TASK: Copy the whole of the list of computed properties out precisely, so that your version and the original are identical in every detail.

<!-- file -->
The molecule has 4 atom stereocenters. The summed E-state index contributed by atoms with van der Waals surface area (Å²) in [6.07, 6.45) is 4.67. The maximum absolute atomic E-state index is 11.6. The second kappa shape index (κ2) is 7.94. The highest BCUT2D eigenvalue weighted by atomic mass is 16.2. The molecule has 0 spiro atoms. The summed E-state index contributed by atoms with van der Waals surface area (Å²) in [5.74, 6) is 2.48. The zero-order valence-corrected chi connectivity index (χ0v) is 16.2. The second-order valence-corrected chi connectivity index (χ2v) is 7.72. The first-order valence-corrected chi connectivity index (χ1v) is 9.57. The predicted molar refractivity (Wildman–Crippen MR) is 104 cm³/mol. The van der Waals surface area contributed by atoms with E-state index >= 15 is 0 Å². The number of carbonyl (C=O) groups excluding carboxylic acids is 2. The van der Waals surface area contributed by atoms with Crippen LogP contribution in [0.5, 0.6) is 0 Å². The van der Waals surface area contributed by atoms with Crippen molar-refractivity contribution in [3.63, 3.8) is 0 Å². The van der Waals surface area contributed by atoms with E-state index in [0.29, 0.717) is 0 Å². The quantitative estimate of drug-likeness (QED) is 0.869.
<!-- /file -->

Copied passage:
The molecule has 4 atom stereocenters. The summed E-state index contributed by atoms with van der Waals surface area (Å²) in [6.07, 6.45) is 4.67. The maximum absolute atomic E-state index is 11.6. The second kappa shape index (κ2) is 7.94. The highest BCUT2D eigenvalue weighted by atomic mass is 16.2. The molecule has 0 spiro atoms. The summed E-state index contributed by atoms with van der Waals surface area (Å²) in [5.74, 6) is 2.48. The zero-order valence-corrected chi connectivity index (χ0v) is 16.2. The second-order valence-corrected chi connectivity index (χ2v) is 7.72. The first-order valence-corrected chi connectivity index (χ1v) is 9.57. The predicted molar refractivity (Wildman–Crippen MR) is 104 cm³/mol. The van der Waals surface area contributed by atoms with E-state index >= 15 is 0 Å². The number of carbonyl (C=O) groups excluding carboxylic acids is 2. The van der Waals surface area contributed by atoms with Crippen LogP contribution in [0.5, 0.6) is 0 Å². The van der Waals surface area contributed by atoms with Crippen molar-refractivity contribution in [3.63, 3.8) is 0 Å². The van der Waals surface area contributed by atoms with E-state index in [0.29, 0.717) is 0 Å². The quantitative estimate of drug-likeness (QED) is 0.869.